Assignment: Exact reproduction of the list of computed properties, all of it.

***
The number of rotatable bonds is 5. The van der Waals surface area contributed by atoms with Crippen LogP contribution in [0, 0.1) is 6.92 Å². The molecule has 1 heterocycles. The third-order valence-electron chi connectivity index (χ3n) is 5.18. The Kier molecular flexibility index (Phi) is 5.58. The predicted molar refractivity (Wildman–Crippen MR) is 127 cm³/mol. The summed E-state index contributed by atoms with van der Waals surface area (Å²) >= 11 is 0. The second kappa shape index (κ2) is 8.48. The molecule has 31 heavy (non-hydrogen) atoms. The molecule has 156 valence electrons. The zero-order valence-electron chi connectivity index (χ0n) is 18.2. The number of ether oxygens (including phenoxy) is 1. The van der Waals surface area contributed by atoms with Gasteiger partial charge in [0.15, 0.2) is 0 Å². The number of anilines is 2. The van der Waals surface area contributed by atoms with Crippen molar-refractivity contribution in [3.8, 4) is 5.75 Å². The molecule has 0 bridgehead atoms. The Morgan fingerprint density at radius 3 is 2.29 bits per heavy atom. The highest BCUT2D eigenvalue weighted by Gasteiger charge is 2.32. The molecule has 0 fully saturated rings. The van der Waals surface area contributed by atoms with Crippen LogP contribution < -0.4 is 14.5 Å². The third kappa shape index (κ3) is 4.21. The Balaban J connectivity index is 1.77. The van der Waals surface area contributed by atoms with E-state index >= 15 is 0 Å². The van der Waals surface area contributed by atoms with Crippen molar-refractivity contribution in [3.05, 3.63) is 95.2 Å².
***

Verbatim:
The number of rotatable bonds is 5. The van der Waals surface area contributed by atoms with Crippen LogP contribution in [0, 0.1) is 6.92 Å². The molecule has 1 heterocycles. The third-order valence-electron chi connectivity index (χ3n) is 5.18. The Kier molecular flexibility index (Phi) is 5.58. The predicted molar refractivity (Wildman–Crippen MR) is 127 cm³/mol. The summed E-state index contributed by atoms with van der Waals surface area (Å²) >= 11 is 0. The second kappa shape index (κ2) is 8.48. The molecule has 31 heavy (non-hydrogen) atoms. The molecule has 156 valence electrons. The zero-order valence-electron chi connectivity index (χ0n) is 18.2. The number of ether oxygens (including phenoxy) is 1. The van der Waals surface area contributed by atoms with Gasteiger partial charge in [0.15, 0.2) is 0 Å². The number of anilines is 2. The van der Waals surface area contributed by atoms with Crippen molar-refractivity contribution in [3.8, 4) is 5.75 Å². The molecule has 0 bridgehead atoms. The Morgan fingerprint density at radius 3 is 2.29 bits per heavy atom. The highest BCUT2D eigenvalue weighted by Gasteiger charge is 2.32. The molecule has 0 fully saturated rings. The van der Waals surface area contributed by atoms with Crippen LogP contribution < -0.4 is 14.5 Å². The third kappa shape index (κ3) is 4.21. The Balaban J connectivity index is 1.77. The van der Waals surface area contributed by atoms with E-state index >= 15 is 0 Å². The van der Waals surface area contributed by atoms with Crippen molar-refractivity contribution in [3.05, 3.63) is 95.2 Å².